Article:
Heading down towards the carpark we bear left towards the bottom path that takes you to Top Withens and again I begin to again assume I know the route. Once again I assume wrongly as instead of heading right we turn left and down a path I have never run before. At this point I decide to stop assuming and just enjoy the run.

After a short downhill section, we bear right and begin ascending Haworth Old Road. This turns out to be one of those typical Yorkshire climbs where you think you have reached the top only to get there and see yet more uphill! But eventually we get as far as we are going and turn left and back towards Ogden Water on the conduit.

This is the best part of the run as the climb has taken us above Haworth and Oxenhope and on a warm day with the sun shining high there can be few better views than looking over the stunning Yorkshire landscape with the Three Peaks in the distance and marvelling at the sheer beauty that is on our doorstep.

Soon we are off the moors and heading back down towards Oxenhope via the Bronte Way. For some reason I have lost some confidence on the downhills and today proves no exception as the other runners are soon sprinting away from me and I seem to be tiptoeing down the hill and not feeling at my best.

At the bottom we regroup and soon we are running along trail and road through Oxenhope heading towards Haworth. For me these are often the most difficult parts of a race because of all the various turns you take getting back to the finish. I can usually remember the longer stretches and where to turn but these sections are often much shorter and you can easily run past where you are supposed to turn and find yourself miles off course. Again these are the benefits of doing a recce even if it is only to refresh your memory.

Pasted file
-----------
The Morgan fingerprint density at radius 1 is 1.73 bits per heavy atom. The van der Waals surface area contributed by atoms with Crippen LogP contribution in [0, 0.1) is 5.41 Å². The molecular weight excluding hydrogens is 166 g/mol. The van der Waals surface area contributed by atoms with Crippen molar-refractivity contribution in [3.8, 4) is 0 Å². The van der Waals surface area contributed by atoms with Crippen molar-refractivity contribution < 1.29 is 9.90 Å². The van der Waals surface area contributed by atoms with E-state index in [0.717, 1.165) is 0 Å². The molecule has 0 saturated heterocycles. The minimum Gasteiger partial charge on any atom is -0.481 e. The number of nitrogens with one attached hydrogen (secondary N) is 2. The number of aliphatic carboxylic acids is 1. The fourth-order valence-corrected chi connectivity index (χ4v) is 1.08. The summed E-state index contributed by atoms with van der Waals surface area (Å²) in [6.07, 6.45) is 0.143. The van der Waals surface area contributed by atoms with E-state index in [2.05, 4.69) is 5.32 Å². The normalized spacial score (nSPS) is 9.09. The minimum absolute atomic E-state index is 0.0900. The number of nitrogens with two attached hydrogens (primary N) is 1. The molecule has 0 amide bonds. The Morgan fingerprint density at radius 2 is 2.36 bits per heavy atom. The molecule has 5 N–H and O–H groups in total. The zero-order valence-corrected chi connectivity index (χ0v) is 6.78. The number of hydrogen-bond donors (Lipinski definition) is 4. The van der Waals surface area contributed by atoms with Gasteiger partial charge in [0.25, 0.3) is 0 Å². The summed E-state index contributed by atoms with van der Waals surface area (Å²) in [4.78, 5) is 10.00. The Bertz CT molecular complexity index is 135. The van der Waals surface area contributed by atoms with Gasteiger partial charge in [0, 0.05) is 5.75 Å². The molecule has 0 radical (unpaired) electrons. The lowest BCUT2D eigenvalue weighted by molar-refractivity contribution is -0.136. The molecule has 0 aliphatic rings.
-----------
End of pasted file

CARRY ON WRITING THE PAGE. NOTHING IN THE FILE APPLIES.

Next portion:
Soon we have finished and I have learnt a lot from the recce not least that I actually didn’t have a clue as to where the route went! Now I know enough to try the route on my own and see how I go without the benefit of someone who knows where they’re going!

So the next day I find myself in Haworth again and ready to see what I can remember of the route on my own. I head off towards the car park and immediately take a wrong turn at the top and end up further down the path than I should be. To anyone who knows me this won’t be a shock as I am more than capable of getting lost just going to the shops never mind heading out over the moors!

Soon I am back on track and heading up over Penistone Hill. Here again I take a wrong turn and end up adding distance on to my route which on the day will lose me valuable time. I am hoping to do more recces of the route and by the time race day comes I will be fully prepared for the course and know the best route to take.

Soon I am heading up Haworth Old Road and trying to remember where the turn off is for the conduit. Unsurprisingly I take another wrong turn but after looking up to where I should be I soon realise my mistake and head back to the correct route.

I find the right turn off point and settle into a steady running rhythm alongside the conduit with plenty of sheep for company. My legs feel good and whilst the pace is nothing special I am moving freely and comfortably and I’m happy with my progress.

The run along the conduit goes on for a mile or so and takes you onto the road and here instead of heading over the Calderdale Way route I turn left and head back down towards Oxenhope. This is a steep hill and I relax my body as much as I can in order to maintain control on this fast descent. At the bottom it’s right into Oxenhope and then a short distance later left and the ascent up to Penistone Hill.

This is another long, steady climb and I pace myself accordingly so that I have the energy to get to the top and not burn myself out halfway up. At the top instead of turning right and returning through the carpark I head towards Stanbury and then Haworth via another long, steady hill.